This week both code clubs did the same project – Code Club World’s Chatbot. I like this one because it is not a game and students can be very creative at asking questions for the user to answer. My goal was for them to learn about 1) user input, 2) if-then-else and 3) operators. That’s a lot. At a minimum, I think most everyone was able to use the “ask and answer” blocks, the “join” block and try one “if-then-else” block.
Some were able to add animations at the end which I thought was pretty cool. Some went back to their previous maze game and added some talking. Also cool.
Thursday’s club figured out that if the answer is not typed exactly, then the “else” clause runs. So if the user types “sure” instead of “yes” the program will think it is wrong. One student had an extra space in the operator clause, as in answer = “yes “. That bug took a bit to fix. Another student was looking for a really big number:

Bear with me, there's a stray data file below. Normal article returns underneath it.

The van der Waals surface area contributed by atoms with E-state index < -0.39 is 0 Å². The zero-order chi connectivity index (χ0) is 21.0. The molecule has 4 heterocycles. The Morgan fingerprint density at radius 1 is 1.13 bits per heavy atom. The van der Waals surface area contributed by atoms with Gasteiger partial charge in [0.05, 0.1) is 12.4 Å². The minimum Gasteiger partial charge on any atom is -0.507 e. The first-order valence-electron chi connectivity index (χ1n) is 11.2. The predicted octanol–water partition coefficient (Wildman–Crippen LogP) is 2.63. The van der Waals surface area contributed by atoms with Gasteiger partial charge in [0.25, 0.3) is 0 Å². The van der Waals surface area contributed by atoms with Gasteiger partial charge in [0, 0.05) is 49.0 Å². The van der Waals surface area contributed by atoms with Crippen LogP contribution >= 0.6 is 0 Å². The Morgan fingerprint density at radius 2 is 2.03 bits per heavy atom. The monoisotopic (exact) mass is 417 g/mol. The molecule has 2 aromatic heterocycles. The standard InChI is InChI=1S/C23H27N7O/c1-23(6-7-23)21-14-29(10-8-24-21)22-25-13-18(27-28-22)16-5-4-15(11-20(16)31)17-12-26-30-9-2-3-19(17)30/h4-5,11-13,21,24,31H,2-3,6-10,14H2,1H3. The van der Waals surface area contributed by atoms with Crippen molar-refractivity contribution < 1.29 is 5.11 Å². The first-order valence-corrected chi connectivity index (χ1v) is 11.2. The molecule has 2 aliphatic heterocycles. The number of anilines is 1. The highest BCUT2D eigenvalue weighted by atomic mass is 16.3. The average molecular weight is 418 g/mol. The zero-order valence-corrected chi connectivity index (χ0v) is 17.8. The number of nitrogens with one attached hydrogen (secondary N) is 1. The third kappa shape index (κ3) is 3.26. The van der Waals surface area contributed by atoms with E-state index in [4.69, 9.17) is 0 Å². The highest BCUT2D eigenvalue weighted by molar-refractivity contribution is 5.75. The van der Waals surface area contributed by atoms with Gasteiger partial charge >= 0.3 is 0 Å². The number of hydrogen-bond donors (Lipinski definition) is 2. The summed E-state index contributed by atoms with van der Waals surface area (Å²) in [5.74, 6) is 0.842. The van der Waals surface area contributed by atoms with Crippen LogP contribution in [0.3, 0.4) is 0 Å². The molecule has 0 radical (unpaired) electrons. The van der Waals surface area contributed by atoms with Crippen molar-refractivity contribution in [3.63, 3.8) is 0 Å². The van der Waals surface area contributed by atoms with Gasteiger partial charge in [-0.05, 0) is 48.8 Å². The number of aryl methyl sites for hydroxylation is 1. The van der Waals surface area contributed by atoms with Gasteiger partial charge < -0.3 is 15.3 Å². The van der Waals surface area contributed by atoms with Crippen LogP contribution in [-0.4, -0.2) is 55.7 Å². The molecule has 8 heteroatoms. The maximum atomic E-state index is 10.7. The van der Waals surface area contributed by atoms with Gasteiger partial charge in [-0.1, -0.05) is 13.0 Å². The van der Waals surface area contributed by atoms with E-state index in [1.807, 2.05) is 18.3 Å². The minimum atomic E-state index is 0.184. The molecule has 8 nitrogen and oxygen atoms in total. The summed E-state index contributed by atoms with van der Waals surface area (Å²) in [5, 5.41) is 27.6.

One of the tricky parts to this lesson is a defining variable and setting the answer to it. The students can follow the directions, but I don’t know that they understand why they are doing that or what it going on. I have to remember these are pre-pre-algebra students. Still, they will most likely want to keep track of a score or timer, so for now, they will try it and later we will come back to this concept when they need it in their projects.
While I love the creativity and extensions this project allows for, you do have to set expectations for appropriateness. I had to ask a few students to change their responses to the questions. I like to go around and test out their programs, putting my name in as the answer to “What’s your name?”. When the response is “That’s a dumb name” or something equally as inappropriate, I get a bit disappointed and tell them to change it to something appropriate. One student responded, “I didn’t think you’d play the game.” He obviously knew he was being inappropriate but was, at least, embarrassed by it.